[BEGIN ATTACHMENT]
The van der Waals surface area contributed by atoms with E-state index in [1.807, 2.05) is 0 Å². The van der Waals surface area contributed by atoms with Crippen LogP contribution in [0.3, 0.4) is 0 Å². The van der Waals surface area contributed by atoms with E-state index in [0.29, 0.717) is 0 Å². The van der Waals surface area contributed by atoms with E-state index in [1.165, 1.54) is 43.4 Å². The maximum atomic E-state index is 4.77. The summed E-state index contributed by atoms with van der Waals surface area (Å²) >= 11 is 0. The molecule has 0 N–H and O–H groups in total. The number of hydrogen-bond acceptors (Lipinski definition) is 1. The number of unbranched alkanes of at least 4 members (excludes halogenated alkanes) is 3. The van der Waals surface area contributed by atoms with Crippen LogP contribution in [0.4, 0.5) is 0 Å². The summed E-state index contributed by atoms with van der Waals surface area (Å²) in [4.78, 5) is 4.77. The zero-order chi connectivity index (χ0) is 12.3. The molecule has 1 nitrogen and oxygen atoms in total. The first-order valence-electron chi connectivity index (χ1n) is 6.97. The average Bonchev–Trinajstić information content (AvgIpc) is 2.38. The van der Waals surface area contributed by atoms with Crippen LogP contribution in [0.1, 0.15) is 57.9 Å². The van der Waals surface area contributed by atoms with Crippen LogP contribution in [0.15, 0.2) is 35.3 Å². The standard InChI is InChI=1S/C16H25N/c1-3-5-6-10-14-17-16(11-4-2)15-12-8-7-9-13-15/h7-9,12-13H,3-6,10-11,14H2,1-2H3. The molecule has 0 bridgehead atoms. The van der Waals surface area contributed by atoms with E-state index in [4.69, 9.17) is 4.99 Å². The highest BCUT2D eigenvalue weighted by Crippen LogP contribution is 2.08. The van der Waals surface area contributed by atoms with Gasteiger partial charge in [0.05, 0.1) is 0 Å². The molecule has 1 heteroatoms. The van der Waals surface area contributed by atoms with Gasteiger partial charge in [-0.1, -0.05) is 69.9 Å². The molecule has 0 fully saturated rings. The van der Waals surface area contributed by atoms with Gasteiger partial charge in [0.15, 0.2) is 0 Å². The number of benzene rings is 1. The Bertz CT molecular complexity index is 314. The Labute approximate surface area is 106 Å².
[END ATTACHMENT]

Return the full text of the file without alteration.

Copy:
The van der Waals surface area contributed by atoms with E-state index in [1.807, 2.05) is 0 Å². The van der Waals surface area contributed by atoms with Crippen LogP contribution in [0.3, 0.4) is 0 Å². The van der Waals surface area contributed by atoms with E-state index in [0.29, 0.717) is 0 Å². The van der Waals surface area contributed by atoms with E-state index in [1.165, 1.54) is 43.4 Å². The maximum atomic E-state index is 4.77. The summed E-state index contributed by atoms with van der Waals surface area (Å²) >= 11 is 0. The molecule has 0 N–H and O–H groups in total. The number of hydrogen-bond acceptors (Lipinski definition) is 1. The number of unbranched alkanes of at least 4 members (excludes halogenated alkanes) is 3. The van der Waals surface area contributed by atoms with Crippen LogP contribution in [0.4, 0.5) is 0 Å². The summed E-state index contributed by atoms with van der Waals surface area (Å²) in [4.78, 5) is 4.77. The zero-order chi connectivity index (χ0) is 12.3. The molecule has 1 nitrogen and oxygen atoms in total. The first-order valence-electron chi connectivity index (χ1n) is 6.97. The average Bonchev–Trinajstić information content (AvgIpc) is 2.38. The van der Waals surface area contributed by atoms with Crippen LogP contribution in [0.1, 0.15) is 57.9 Å². The van der Waals surface area contributed by atoms with Crippen LogP contribution in [0.15, 0.2) is 35.3 Å². The standard InChI is InChI=1S/C16H25N/c1-3-5-6-10-14-17-16(11-4-2)15-12-8-7-9-13-15/h7-9,12-13H,3-6,10-11,14H2,1-2H3. The molecule has 0 bridgehead atoms. The van der Waals surface area contributed by atoms with E-state index in [4.69, 9.17) is 4.99 Å². The highest BCUT2D eigenvalue weighted by Crippen LogP contribution is 2.08. The van der Waals surface area contributed by atoms with Gasteiger partial charge in [0.05, 0.1) is 0 Å². The molecule has 1 heteroatoms. The van der Waals surface area contributed by atoms with Gasteiger partial charge in [-0.1, -0.05) is 69.9 Å². The molecule has 0 fully saturated rings. The van der Waals surface area contributed by atoms with Gasteiger partial charge in [0.15, 0.2) is 0 Å². The number of benzene rings is 1. The Bertz CT molecular complexity index is 314. The Labute approximate surface area is 106 Å².